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June 16, 2010 6:03 PM

White & Case Globalizes Pro Bono

Posted by Michael D. Goldhaber

Globalization has seeped into most every realm of human endeavor, starting with the seven deadly sins, and moving up from there. On the positive side of the ledger, White & Case this week announced the formation of a global pro bono group. Its innovation lies less in the spread of U.S.-style public interest law (a trend that has firmly taken root), than in the introduction of global management structures.

"As pro bono grows globally, it presents new management challenges," says Ed Rekosh, executive director of the Public Interest law Institute, which promotes public interest advocacy around the world. "This is an important step forward, which other firms might emulate."

White & Case will organize its new practice into three subgroups, which will broadly cover human rights disputes, rule-of-law advice (leveraging the firm's deep ties to sovereigns), and corporate counsel to nonprofits.

"We are trying to make all of our important practices global, and pro bono is at the heart of our firm," says managing partner Hugh Verrier. "We had a sense that firmwide we were doing a lot of good things but not doing them together," adds Ian Forrester, the eminent Brussels antitrust barrister who will lead the new group.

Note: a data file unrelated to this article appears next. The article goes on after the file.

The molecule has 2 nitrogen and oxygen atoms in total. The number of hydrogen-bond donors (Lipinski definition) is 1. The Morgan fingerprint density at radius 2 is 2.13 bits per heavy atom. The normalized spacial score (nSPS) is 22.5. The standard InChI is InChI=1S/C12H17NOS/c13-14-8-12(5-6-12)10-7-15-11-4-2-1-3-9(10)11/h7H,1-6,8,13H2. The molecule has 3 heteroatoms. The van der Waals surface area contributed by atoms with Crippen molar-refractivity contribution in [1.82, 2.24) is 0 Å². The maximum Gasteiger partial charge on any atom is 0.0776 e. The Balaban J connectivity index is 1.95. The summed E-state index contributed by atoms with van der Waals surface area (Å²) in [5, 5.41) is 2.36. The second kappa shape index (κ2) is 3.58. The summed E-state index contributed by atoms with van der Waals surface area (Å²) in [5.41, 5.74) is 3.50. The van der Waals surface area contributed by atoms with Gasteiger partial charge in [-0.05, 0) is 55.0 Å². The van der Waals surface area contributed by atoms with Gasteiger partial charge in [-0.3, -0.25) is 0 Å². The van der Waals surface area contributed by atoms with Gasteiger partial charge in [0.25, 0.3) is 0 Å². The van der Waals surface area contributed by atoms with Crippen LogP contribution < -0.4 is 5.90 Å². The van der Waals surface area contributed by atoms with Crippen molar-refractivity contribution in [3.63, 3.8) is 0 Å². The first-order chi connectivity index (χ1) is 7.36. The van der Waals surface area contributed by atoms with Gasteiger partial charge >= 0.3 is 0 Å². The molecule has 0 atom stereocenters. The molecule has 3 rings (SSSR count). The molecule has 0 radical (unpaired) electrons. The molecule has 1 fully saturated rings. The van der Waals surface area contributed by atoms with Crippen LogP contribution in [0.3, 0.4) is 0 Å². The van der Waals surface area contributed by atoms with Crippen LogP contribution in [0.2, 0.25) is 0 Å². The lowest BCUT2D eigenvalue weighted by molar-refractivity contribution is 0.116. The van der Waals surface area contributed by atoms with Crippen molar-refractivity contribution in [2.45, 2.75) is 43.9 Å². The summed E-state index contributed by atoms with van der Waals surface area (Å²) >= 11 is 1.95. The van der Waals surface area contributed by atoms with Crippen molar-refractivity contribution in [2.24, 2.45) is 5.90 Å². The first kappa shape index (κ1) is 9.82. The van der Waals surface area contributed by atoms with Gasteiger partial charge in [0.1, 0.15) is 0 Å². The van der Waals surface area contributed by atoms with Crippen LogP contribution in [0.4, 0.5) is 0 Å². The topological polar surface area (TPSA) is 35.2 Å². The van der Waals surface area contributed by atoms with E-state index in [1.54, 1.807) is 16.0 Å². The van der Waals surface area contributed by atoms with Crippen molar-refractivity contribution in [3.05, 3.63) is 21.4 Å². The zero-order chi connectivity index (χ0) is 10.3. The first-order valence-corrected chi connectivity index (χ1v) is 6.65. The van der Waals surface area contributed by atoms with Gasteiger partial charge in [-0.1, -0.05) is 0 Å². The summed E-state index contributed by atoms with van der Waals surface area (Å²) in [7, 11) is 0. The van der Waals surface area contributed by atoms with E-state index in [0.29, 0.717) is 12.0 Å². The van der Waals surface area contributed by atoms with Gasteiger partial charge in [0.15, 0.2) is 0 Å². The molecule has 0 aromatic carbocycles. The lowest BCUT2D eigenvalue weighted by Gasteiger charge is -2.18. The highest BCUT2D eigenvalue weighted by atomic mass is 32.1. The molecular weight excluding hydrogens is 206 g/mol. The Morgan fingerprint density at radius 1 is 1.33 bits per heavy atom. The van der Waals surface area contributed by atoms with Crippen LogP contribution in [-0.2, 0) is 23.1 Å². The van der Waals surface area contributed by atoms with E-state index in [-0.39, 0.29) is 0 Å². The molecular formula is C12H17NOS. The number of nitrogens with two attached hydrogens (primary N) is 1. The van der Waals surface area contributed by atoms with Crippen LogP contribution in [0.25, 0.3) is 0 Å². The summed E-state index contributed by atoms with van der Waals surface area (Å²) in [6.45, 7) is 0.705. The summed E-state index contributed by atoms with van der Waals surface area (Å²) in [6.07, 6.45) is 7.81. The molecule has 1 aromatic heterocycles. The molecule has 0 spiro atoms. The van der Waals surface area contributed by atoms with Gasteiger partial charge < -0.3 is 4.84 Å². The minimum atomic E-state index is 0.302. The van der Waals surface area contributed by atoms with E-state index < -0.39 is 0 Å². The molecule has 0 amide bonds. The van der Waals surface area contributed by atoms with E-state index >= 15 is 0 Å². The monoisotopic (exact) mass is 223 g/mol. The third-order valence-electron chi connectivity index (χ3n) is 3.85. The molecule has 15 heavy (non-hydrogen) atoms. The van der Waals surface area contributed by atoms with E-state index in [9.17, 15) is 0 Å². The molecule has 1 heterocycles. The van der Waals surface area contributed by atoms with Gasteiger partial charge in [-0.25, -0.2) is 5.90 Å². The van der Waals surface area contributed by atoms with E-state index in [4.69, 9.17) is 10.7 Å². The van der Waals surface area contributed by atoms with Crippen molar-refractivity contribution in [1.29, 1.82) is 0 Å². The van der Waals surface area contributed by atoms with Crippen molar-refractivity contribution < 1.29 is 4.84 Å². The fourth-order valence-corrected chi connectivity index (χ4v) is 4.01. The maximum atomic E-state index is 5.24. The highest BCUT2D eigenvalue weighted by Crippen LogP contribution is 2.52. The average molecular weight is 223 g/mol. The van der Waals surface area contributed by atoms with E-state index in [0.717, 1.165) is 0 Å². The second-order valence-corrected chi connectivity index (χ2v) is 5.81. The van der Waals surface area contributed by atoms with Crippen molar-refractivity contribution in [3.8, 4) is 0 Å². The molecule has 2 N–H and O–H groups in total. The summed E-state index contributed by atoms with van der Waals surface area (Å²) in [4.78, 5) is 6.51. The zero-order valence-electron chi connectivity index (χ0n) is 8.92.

However uncoordinated, White & Case's 2009 pro bono docket had plenty of global highlights. The firm funded microfinance initiatives from Armenia to Thailand; advised Polish humanitarians on water management in Sudan; trained Tanzanian civil servants and Kenyan magistrates; counseled Bhutan on financial regulation; structured the first debt-for-nature swap in Indonesia; assisted Turkish victims of domestic violence; and surveyed the right to conscientious objection by health care professionals in Europe.

White & Case also recently published its first Social Responsibility Review, and expanded its sponsorship of the Jessup International Law Moot Court competition.

"If we provide leadership, others will follow," says Verrier, "and in pro bono that's a great thing."

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Although I applaud their seemingly good intentions and efforts to help communities, I cannot help feeling that this is more a PR stunt since it is no secret that being genuine about doing "good" and helping others starts at home. What about all those associates who were silently laid off by the firm a while ago and who are still unemployed? I find it appalling that the firm has enough money to expand their sponsorship of moot court competitions (which are aimed at recruiting law school students), yet cares very little about their own current employees (including associates). It just does not make any sense.

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